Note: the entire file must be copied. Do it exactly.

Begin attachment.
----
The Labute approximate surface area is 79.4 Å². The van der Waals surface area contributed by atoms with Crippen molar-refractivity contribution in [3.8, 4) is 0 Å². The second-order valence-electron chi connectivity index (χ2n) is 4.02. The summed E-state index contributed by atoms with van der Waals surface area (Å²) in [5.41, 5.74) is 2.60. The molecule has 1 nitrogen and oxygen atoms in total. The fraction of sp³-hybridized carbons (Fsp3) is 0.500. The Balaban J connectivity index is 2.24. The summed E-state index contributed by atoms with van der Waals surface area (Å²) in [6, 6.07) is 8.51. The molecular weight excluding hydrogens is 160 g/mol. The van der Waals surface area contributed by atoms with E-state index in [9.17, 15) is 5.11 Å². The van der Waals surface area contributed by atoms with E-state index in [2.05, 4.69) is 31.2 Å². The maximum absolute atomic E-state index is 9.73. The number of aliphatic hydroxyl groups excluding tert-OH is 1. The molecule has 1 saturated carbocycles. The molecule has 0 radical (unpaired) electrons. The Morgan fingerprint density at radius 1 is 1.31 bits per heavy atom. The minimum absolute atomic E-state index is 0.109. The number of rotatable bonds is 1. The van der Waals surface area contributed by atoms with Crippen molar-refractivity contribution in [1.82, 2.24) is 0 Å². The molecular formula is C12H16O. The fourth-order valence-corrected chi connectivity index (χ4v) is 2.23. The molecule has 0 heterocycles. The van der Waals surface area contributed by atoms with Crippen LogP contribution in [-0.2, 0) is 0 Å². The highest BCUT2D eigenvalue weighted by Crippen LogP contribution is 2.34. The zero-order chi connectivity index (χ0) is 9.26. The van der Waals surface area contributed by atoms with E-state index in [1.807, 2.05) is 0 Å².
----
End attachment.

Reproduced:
The Labute approximate surface area is 79.4 Å². The van der Waals surface area contributed by atoms with Crippen molar-refractivity contribution in [3.8, 4) is 0 Å². The second-order valence-electron chi connectivity index (χ2n) is 4.02. The summed E-state index contributed by atoms with van der Waals surface area (Å²) in [5.41, 5.74) is 2.60. The molecule has 1 nitrogen and oxygen atoms in total. The fraction of sp³-hybridized carbons (Fsp3) is 0.500. The Balaban J connectivity index is 2.24. The summed E-state index contributed by atoms with van der Waals surface area (Å²) in [6, 6.07) is 8.51. The molecular weight excluding hydrogens is 160 g/mol. The van der Waals surface area contributed by atoms with E-state index in [9.17, 15) is 5.11 Å². The van der Waals surface area contributed by atoms with E-state index in [2.05, 4.69) is 31.2 Å². The maximum absolute atomic E-state index is 9.73. The number of aliphatic hydroxyl groups excluding tert-OH is 1. The molecule has 1 saturated carbocycles. The molecule has 0 radical (unpaired) electrons. The Morgan fingerprint density at radius 1 is 1.31 bits per heavy atom. The minimum absolute atomic E-state index is 0.109. The number of rotatable bonds is 1. The van der Waals surface area contributed by atoms with Crippen molar-refractivity contribution in [1.82, 2.24) is 0 Å². The molecular formula is C12H16O. The fourth-order valence-corrected chi connectivity index (χ4v) is 2.23. The molecule has 0 heterocycles. The van der Waals surface area contributed by atoms with Crippen LogP contribution in [-0.2, 0) is 0 Å². The highest BCUT2D eigenvalue weighted by Crippen LogP contribution is 2.34. The zero-order chi connectivity index (χ0) is 9.26. The van der Waals surface area contributed by atoms with E-state index in [1.807, 2.05) is 0 Å².